As tens of thousands of Rio de Janeiro based families in the Serrana region begin to pick up the pieces of what was a horrific start to the new year, serious questions remain as to how the floods had such a catastrophic effect and, indeed, what direct measures need to be made to prevent such events from occurring again.
Shortly after the disaster, a group of professionals from the Rio de Janeiro Council of Engineering, Architecture and Agronomy (CREA-RJ) spent time with key figures involved with infrastructural improvements in the main areas hit – namely Teresópolis and Nova Friburgo – with a view to adopting strategies to ensure such a magnitude of unfortunate circumstances cannot happen again.
One of the essential requirements was controlling the flow of the rivers in the region – a debated methodology would be to install dry stone blocks with heights ranging from 0.5 to 1 meter.
Another potential solution discussed was the construction of a series of underground ditches which would effectively trap runoff water. As a complementary measure, a number of hydraulic systems would be strategically located along the general direction of the river flow to control any accumulated water.
With regards to the management of the heavy rains that the region experiences annually – the group proposed to construct a retention basin via the formation of a guttering and draining gallery network.
Additionally, a series of sediment traps would be created to manage the issue of soil erosion – which could have a complementary role of serving as recreational areas and sports fields.
CREA-RJ further highlighted the need to construct reservoirs and dams in the middle and upper wider stretches of the river in order to minimize the effects of waves caused by the rains as well the accumulation of debris which changes the flow of water.
During the relief effort, one of the main criticisms was the lack of good access in order to help those most in need. Brazil’s roads and highways remain significantly below standard and, whilst efforts are being made to improve the situation such as via the Growth Acceleration Program (PAC’s) funding, a considerable amount of work is necessary.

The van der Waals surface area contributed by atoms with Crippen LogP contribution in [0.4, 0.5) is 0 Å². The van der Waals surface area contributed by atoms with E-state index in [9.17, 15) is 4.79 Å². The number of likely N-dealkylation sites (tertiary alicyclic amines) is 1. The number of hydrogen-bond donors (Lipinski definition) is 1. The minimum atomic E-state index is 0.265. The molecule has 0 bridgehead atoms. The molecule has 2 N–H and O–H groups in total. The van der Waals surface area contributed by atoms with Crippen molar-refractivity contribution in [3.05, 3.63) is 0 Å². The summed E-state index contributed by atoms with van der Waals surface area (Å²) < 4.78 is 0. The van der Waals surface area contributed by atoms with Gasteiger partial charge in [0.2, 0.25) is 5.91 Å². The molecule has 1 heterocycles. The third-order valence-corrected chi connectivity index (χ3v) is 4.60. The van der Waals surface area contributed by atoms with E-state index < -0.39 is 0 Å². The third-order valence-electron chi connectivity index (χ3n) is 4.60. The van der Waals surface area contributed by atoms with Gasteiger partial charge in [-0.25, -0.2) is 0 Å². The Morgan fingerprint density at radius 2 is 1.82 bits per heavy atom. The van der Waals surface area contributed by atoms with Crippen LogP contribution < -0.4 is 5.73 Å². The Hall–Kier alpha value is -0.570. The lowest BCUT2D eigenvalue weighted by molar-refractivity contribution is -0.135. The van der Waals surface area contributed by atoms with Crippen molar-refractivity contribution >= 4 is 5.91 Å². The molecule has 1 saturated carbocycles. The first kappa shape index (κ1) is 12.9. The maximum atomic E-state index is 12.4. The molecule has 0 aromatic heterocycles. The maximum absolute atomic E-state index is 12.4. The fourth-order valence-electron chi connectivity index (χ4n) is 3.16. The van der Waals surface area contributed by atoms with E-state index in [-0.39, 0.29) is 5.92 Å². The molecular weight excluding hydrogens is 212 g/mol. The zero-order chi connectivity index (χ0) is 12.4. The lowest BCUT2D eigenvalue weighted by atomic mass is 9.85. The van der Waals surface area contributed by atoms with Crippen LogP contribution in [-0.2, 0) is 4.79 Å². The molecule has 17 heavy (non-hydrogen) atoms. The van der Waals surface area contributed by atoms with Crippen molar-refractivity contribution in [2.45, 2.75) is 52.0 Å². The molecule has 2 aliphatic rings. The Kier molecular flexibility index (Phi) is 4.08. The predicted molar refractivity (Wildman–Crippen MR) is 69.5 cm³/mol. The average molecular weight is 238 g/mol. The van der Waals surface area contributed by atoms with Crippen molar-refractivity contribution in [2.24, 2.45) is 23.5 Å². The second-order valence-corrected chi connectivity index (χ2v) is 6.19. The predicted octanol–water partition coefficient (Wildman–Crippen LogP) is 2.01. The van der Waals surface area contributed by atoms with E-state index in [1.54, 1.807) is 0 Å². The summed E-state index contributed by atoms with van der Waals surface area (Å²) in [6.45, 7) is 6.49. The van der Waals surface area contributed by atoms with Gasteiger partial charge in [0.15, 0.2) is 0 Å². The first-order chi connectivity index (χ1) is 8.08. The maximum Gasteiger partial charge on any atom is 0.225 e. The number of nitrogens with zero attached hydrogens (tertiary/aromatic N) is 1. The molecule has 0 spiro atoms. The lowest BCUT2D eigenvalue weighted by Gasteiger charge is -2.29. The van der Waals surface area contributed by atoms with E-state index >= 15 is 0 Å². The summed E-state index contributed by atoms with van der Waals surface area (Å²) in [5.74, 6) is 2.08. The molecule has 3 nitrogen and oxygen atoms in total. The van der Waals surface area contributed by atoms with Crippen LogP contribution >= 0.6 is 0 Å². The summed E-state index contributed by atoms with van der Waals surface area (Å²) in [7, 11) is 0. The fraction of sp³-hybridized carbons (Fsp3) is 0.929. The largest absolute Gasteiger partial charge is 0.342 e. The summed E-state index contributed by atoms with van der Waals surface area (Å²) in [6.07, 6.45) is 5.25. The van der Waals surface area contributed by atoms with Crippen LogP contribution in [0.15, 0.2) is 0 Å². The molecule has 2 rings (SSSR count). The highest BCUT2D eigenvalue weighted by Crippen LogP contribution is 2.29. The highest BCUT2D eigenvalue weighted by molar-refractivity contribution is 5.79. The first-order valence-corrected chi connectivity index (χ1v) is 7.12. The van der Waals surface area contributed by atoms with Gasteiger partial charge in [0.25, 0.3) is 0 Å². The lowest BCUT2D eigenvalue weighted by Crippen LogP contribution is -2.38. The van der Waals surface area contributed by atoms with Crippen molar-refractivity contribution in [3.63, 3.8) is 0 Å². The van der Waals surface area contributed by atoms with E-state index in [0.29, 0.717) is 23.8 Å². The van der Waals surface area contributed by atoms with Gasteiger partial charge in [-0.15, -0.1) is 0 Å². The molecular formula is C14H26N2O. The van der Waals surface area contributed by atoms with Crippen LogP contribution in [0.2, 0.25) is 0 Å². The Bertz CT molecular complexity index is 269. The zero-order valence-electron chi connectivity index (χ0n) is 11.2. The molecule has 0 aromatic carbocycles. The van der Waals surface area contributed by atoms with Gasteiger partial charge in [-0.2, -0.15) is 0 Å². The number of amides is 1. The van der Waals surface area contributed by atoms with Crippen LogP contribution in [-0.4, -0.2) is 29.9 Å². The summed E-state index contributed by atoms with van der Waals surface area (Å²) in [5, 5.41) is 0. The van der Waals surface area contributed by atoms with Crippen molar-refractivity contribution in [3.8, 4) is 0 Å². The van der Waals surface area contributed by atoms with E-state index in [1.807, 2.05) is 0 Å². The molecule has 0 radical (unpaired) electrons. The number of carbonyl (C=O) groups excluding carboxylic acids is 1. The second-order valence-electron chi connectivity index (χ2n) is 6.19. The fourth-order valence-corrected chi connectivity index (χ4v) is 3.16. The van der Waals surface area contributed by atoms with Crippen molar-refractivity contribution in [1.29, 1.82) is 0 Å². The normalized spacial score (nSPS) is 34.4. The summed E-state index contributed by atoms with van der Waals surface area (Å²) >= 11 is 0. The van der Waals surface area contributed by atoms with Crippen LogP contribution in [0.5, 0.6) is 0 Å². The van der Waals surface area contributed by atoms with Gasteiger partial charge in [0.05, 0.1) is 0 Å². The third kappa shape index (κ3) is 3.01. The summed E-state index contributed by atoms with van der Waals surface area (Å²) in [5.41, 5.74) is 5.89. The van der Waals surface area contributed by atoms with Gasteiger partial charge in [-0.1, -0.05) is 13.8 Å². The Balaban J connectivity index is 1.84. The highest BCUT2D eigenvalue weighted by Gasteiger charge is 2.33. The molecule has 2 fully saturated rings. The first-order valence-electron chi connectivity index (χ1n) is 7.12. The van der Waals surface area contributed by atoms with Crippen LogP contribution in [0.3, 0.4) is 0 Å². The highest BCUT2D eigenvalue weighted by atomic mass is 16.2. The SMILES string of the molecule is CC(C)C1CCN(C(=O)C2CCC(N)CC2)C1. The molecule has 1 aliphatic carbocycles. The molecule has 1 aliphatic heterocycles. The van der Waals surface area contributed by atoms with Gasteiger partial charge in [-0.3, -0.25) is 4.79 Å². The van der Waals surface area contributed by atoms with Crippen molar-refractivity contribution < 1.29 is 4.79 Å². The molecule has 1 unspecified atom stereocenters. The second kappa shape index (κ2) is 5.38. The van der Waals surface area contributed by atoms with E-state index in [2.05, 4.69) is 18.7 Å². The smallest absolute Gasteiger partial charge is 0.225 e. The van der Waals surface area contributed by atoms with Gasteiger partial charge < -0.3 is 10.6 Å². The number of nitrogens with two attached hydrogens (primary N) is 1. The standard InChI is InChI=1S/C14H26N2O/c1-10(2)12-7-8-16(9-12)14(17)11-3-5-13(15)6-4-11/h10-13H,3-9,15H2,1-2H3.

In the region, plans were announced to restructure all of the roads and pathways accessing the affected areas; reconstruct bridges and recover all urban infrastructure as well as undertake in detailed structural assessments of the buildings destroyed.
On a national level, several environmentalists, planners and geologists have argued for a legislative change with the law related to property construction on slopes which should not be permitted on gradients of over 22 degrees – illustrating that there is clear evidence of landslides occurring at 30 degrees, especially in regions of high humidity and rugged topography.
Of most concern, however, is the need to ensure that any proposed measures are acted upon and not just left for discussion – with many pointing to the fact that similar events in the same state in the same period of 2010 (whilst not as severe) should have taught some clear lessons on the vulnerable situation that heavy rainfall in Brazil creates.
Ruban Selvanayagam is a Brazil real estate and land specialist. For free e-books, state guides, up-to-date statistics, strategies, interviews, articles, weekly broadcasts and more head to the Brazil Real Estate and Land Investment Guide via the following link: http://www.brazilinvestmentguide.com/brazil-property-real-estate-land/